BX24 and PowerShell for managing a build process

by Mike Linnen 18. July 2006 21:01
BX24 and PowerShell for managing a build process

I have been doing some BX24 development again lately.  I have also been reading a lot about the new shell support that Microsoft has pre-released called PowerShell (formerly known as Monad).  Well since I have been using the same batch files and VBScript files to manage my build process for BasicX source since 2001 I thought it might be time to look at another alternative. 

I need to be able to do the following:
  • Perform command line compiles of the BX24 project
  • Allow for the source to reside anywhere on the hard drive and still be able to compile.
  • Initiate a compile of all BX24 projects so I do not have to do them one at a time
  • Parse the BasicX.err file to determine if the compiler found errors
  • Launch an editor that shows the BasicX.err file only when an error exists
  • Be able to manage some registry entries specific to the BasicX IDE
  • Have a limited set of scripts that do not require any changes to support the build process
  • Allow for multiple project files to co-exist in the same folder. This means I need to save off the BasicX.err file into another file if I want to preserve what the results where from the compile.

After reading some about PowerShell it was very apparent that it would support anything I needed to do.  The main huddle I needed to over come was learning the syntax that revolved around PowerShell.  Fortunately it is based on the .Net framework so the majority of it was fairly easy to adjust to. 

Since I already had a VBScript file that did most of the above tasks I started dissecting what it did first.  The last time I touched this script was in 2001.  The script did the pieces around changing the registry entries and launching the compiler but it had no support for parsing the error file and managing many project files.  Here is the script that I ended up with:

param ([string]$WorkingDirectory)
# Define some script variables$chip_type="BX24"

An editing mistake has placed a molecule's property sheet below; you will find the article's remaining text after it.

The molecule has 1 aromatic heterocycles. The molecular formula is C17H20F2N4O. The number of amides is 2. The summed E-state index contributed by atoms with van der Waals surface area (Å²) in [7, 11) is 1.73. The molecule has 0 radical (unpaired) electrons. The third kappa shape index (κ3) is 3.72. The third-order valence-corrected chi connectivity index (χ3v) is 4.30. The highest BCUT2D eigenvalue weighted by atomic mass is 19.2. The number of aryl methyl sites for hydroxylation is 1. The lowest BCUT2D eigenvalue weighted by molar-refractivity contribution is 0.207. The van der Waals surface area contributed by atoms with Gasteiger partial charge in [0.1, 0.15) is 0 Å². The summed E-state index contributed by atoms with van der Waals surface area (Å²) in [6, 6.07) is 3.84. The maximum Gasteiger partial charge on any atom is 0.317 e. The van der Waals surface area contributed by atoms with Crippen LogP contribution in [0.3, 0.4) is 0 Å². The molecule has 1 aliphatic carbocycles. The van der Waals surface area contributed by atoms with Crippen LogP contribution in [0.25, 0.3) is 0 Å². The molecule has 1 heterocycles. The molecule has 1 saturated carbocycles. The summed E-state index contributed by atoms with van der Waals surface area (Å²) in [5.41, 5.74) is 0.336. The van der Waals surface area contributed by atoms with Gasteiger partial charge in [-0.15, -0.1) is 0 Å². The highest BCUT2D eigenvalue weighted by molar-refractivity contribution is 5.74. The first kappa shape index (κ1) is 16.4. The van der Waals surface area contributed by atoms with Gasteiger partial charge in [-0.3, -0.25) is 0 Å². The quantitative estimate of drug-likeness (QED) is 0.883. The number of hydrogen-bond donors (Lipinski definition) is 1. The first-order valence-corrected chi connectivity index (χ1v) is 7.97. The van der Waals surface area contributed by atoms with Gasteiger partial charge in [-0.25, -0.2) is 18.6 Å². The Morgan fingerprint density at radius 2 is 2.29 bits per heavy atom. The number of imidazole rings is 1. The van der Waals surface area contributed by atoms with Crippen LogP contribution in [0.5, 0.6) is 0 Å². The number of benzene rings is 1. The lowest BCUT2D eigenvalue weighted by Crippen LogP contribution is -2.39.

# Save the current dirrectory so we can return to it
# If a working directory was passed in lets change to it
If ($WorkingDirectory){Set-Location $WorkingDirectory}
# Get the project files to process
$projectFiles = Get-ChildItem *.bxp 
foreach ($project in $projectFiles){$project_file = $project.name.split(".")[0]
# Use the current directory as the working directory
$work_dir = $project.DirectoryName
# Set some registry entries for the basicx IDE
$configEntry = "hkcu:\software\vb and vba Program Settings\basicx\config"
Set-ItemProperty ($configEntry) -Name Chip_Type -value 
$chip_typeSet-ItemProperty ($configEntry) -Name Work_Dir -value 
# determine from the registry where the basicx executable is installed
$program_dir = Get-ItemProperty ($configEntry) -Name Install_Directory
# Map the P drive to the basicx install directory for convieniance
if (Test-Path p:) {}else {subst P: $program_dir.Install_Directory}
# Remove the error file if it exists
if (Test-Path basicx.err){del basicx.err}
if (Test-Path ($project_file + ".err")){del ($project_file + ".err")}
# Launch the compiler
P:\basicx.exe $project_file /c
# Wait for the compiler to finish
$processToWatch = Get-Process basicx$processToWatch.WaitForExit()
# Unmap P: drive
if (Test-Path p:){subst P: /d}
# Check for errors and launch the error file if some do exist
$CompileResult = get-content basicx.err
If (($CompileResult -match "Error in module").Length -gt 0){notepad basicx.err}
# Copy the error file off so it does not get overwritten when multiple
# projects are being compiled in a single directory
copy-item basicx.err -destination ($project_file + ".err")} 
# Restore the original location

Well that was pretty painless.  I basically had a script that managed processing all BasicX project files in a given folder.  Next I needed to have another script that found all the project folders for a given folder.  This also meant processing projects in sub folders.  This higher level script would launch the script above to do the compile.  I ended up with the following script:

# Save the current dirrectory so we can return to it
Push-LocationSet-Location ..\
# Get a list of all projects
$project_Files = Get-ChildItem -recurse -include *.bxp | sort $_.DirectoryName$lastDir=""
foreach($project in $project_Files)
# Since we can have multiple projects in a folder and we send the
# working folder to the build script we want to skip folders we already
# processed
if ($lastdir -ne $project.DirectoryName)
{./tools/build $project.DirectoryName  $lastDir = $project.DirectoryName}}

Well that too was pretty easy.  I am beginning to really respect the power of PowerShell.  I can do so much more than what I was able to do with VBScript and do it easier.  Later I will but together a sample BX24 project showing how I use these scripts and the folder structure I place them in.

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About the author

Mike Linnen

Software Engineer specializing in Microsoft Technologies

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